MORTENSEN, HALLUR (2018) The Baptismal Episode as Trinitarian Narrative: Proto-Trinitarian Structures in Mark's Conception of God. Doctoral thesis, Durham University.
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This thesis examines the concept of 'God' in Mark's Gospel, with particular emphasis on the baptismal scene of 1:9-11. The introduction outlines the previous research on the subject. Despite recent contributions, the nature of the relation between God, Jesus, and the Spirit is still understudied. Chapter 1 discusses the preliminary question of the extent and function of Mark's prologue and Mark's use of the Old Testament. Chapter 2 argues that the beginning and end of the prologue (1:2-3 and 1:14-15) concerning the coming of the Lord, the good news, and the coming of God's kingdom, must be related with each other and establish the context for interpreting the baptismal narrative. This chapter also examines Jewish monotheism and argues that God is known in his actions and relations. Chapter 3 argues that the torn heaven at the baptism alludes to the plea for God to tear open the heavens in Isaiah 63:19. This is linked with the tearing of the temple veil in 15:38. Chapter 4 examines allusions of the divine voice to Psalm 2 and Isaiah 42, and especially its function in revealing the identity of Jesus. The chapter also argues for the narrative unveiling of Jesus as the Son of God, and thus also of God as the Father of Jesus. Chapter 5 argues that the Spirit's descent is an anointing of Jesus and has a critical function in the coming of the kingdom and the defeat of Satan. The identity of the Spirit is examined and found to be divine yet distinct within God. The final chapter proposes that Mark has a proto- and narrative trinitarian conception of God and that later trinitarian doctrine is a response to pressure exerted by texts such as this one. The appendix further examines the open heaven motif in depth.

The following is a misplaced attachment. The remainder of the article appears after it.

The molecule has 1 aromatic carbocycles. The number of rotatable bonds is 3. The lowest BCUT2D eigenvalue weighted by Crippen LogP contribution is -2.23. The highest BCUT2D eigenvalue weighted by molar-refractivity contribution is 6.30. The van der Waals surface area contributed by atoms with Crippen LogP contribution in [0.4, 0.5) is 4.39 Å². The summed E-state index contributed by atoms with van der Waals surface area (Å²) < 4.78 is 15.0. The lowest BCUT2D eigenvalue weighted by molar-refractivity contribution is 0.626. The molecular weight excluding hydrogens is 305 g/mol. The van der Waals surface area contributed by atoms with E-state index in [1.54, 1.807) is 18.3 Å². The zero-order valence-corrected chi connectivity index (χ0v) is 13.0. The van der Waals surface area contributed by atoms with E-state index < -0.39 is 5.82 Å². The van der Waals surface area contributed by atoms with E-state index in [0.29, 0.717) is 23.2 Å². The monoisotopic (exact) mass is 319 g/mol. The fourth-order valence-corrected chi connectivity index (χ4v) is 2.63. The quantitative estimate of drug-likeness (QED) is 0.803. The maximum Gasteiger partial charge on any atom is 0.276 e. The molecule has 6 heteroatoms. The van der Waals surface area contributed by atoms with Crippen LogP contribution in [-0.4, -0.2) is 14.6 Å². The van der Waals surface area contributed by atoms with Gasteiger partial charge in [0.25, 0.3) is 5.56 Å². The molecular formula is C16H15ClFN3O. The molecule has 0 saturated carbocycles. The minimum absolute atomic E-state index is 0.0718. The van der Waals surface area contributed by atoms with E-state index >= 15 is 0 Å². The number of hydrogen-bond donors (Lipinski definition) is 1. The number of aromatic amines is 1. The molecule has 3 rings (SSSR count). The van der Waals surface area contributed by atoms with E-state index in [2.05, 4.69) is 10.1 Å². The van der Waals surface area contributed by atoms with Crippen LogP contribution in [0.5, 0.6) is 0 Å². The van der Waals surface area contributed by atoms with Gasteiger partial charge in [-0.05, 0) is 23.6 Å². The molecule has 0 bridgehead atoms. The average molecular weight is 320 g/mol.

|Item Type:||Thesis (Doctoral)|
|Award:||Doctor of Philosophy|
|Keywords:||Mark; trinity; New Testament; Gospel; God; trinitarian; Markan; Marcan;|
|Faculty and Department:||Faculty of Arts and Humanities > Theology and Religion, Department of|
|Copyright:||Copyright of this thesis is held by the author|
|Deposited On:||17 Apr 2018 13:33|